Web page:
Seifrieds are fellows of New Zealand Winegrowers

02 September, 2014

Agnes and Hermann Seifried, from Nelson’s Seifried Estate winery, have  beeen inducted as fellows of New Zealand Winegrowers, one of the New Zealand wine industry’s greatest acknowledgements.

The couple were presented with the honour at the 30th annual Bragato Conference and Wine Awards dinner held in Marlborough. The roll of fellows began in 1982 and Agnes and Hermann join a group of respected and influential individuals. This is the first time in its history that a husband and wife team have been recognised, and the first time a woman has been honoured.

Last year, the Seifried winery celebrated its 40th anniversary of grape growing in the Nelson region. “After forty years of wine production, we are so very proud to be acknowledged in this way. It is humbling to be part of such an amazing group of wine industry Fellows, many of whom we have worked with, and respected over the years”, said Agnes. “We are very much a hands-on family business and to share this achievement with our children, who are all fully involved in the winery operation, is a career highlight for myself and Hermann.”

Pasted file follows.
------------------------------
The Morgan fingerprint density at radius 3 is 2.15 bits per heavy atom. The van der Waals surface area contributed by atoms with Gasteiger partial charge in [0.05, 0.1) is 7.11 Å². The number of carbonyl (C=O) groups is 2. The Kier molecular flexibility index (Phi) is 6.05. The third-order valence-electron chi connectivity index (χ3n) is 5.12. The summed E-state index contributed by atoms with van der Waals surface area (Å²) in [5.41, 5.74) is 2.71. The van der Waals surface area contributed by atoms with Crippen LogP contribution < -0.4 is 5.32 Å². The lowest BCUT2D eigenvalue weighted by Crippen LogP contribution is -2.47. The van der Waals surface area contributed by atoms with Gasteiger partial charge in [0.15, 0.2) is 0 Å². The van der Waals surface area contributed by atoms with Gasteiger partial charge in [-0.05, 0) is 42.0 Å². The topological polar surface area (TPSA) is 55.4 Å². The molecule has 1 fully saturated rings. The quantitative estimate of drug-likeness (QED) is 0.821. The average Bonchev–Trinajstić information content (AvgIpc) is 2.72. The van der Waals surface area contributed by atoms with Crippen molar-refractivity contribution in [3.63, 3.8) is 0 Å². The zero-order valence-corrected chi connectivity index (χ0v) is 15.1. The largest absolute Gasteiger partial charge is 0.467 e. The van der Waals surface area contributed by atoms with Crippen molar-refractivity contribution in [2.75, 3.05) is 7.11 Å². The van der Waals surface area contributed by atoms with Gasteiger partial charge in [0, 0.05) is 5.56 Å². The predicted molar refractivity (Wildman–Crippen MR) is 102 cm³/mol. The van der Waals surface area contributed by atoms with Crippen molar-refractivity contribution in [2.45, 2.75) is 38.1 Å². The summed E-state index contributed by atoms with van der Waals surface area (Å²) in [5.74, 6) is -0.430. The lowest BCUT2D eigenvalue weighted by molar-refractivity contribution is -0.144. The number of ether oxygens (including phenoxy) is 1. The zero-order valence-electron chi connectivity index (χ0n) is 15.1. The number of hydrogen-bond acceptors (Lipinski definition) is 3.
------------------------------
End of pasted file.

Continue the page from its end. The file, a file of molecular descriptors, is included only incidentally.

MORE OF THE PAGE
Agnes and Hermann first planted grapes in the Moutere Valley, near Nelson in 1973, making them pioneers in grape growing not only in the Nelson region, but also in the South Island of New Zealand. The family business has grown over the years, and now farms more than 200 hectares of vineyards across eight sustainably accredited vineyards around the Nelson region. Seifried wines are sold in 24 countries around the world, and have established themselves as a familiar and favoured brand within the New Zealand market also.

Digital Edition

Drinks International digital edition is available ahead of the printed magazine. Don’t miss out, make sure you subscribe today to access the digital edition and all archived editions of Drinks International as part of your subscription.


La'Mel Clarke

Service isn’t servitude: the skill of hosting

La’Mel Clarke, front of house at London’s Seed Library, looks at the forgotten art of hosting and why it deserves the same respect as bartending.